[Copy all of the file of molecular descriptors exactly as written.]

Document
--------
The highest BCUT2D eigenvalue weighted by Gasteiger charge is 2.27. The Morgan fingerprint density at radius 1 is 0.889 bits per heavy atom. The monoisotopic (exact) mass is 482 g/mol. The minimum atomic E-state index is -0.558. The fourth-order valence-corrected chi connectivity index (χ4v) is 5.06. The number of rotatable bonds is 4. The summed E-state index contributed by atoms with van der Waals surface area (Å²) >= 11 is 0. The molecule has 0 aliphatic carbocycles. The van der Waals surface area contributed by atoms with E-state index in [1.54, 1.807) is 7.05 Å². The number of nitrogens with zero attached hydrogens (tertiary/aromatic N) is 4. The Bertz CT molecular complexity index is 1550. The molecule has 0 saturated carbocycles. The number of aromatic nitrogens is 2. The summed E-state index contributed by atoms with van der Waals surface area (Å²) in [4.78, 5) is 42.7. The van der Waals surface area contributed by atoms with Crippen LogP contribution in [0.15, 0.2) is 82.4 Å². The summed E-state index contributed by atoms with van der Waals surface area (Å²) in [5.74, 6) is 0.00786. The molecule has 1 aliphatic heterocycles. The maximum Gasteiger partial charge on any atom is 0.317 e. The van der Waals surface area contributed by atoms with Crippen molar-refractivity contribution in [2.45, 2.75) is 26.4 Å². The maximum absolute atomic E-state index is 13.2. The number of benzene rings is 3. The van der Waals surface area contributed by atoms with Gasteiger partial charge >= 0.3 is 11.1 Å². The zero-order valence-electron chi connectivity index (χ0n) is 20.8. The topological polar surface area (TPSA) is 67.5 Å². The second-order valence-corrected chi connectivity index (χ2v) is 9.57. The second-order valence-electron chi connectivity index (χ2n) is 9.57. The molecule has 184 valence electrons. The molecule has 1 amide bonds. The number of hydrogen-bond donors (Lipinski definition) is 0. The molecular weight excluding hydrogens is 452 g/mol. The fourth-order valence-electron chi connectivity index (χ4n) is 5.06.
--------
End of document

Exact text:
The highest BCUT2D eigenvalue weighted by Gasteiger charge is 2.27. The Morgan fingerprint density at radius 1 is 0.889 bits per heavy atom. The monoisotopic (exact) mass is 482 g/mol. The minimum atomic E-state index is -0.558. The fourth-order valence-corrected chi connectivity index (χ4v) is 5.06. The number of rotatable bonds is 4. The summed E-state index contributed by atoms with van der Waals surface area (Å²) >= 11 is 0. The molecule has 0 aliphatic carbocycles. The van der Waals surface area contributed by atoms with E-state index in [1.54, 1.807) is 7.05 Å². The number of nitrogens with zero attached hydrogens (tertiary/aromatic N) is 4. The Bertz CT molecular complexity index is 1550. The molecule has 0 saturated carbocycles. The number of aromatic nitrogens is 2. The summed E-state index contributed by atoms with van der Waals surface area (Å²) in [4.78, 5) is 42.7. The van der Waals surface area contributed by atoms with Crippen LogP contribution in [0.15, 0.2) is 82.4 Å². The summed E-state index contributed by atoms with van der Waals surface area (Å²) in [5.74, 6) is 0.00786. The molecule has 1 aliphatic heterocycles. The maximum Gasteiger partial charge on any atom is 0.317 e. The van der Waals surface area contributed by atoms with Crippen molar-refractivity contribution in [2.45, 2.75) is 26.4 Å². The maximum absolute atomic E-state index is 13.2. The number of benzene rings is 3. The van der Waals surface area contributed by atoms with Gasteiger partial charge >= 0.3 is 11.1 Å². The zero-order valence-electron chi connectivity index (χ0n) is 20.8. The topological polar surface area (TPSA) is 67.5 Å². The second-order valence-corrected chi connectivity index (χ2v) is 9.57. The second-order valence-electron chi connectivity index (χ2n) is 9.57. The molecule has 184 valence electrons. The molecule has 1 amide bonds. The number of hydrogen-bond donors (Lipinski definition) is 0. The molecular weight excluding hydrogens is 452 g/mol. The fourth-order valence-electron chi connectivity index (χ4n) is 5.06.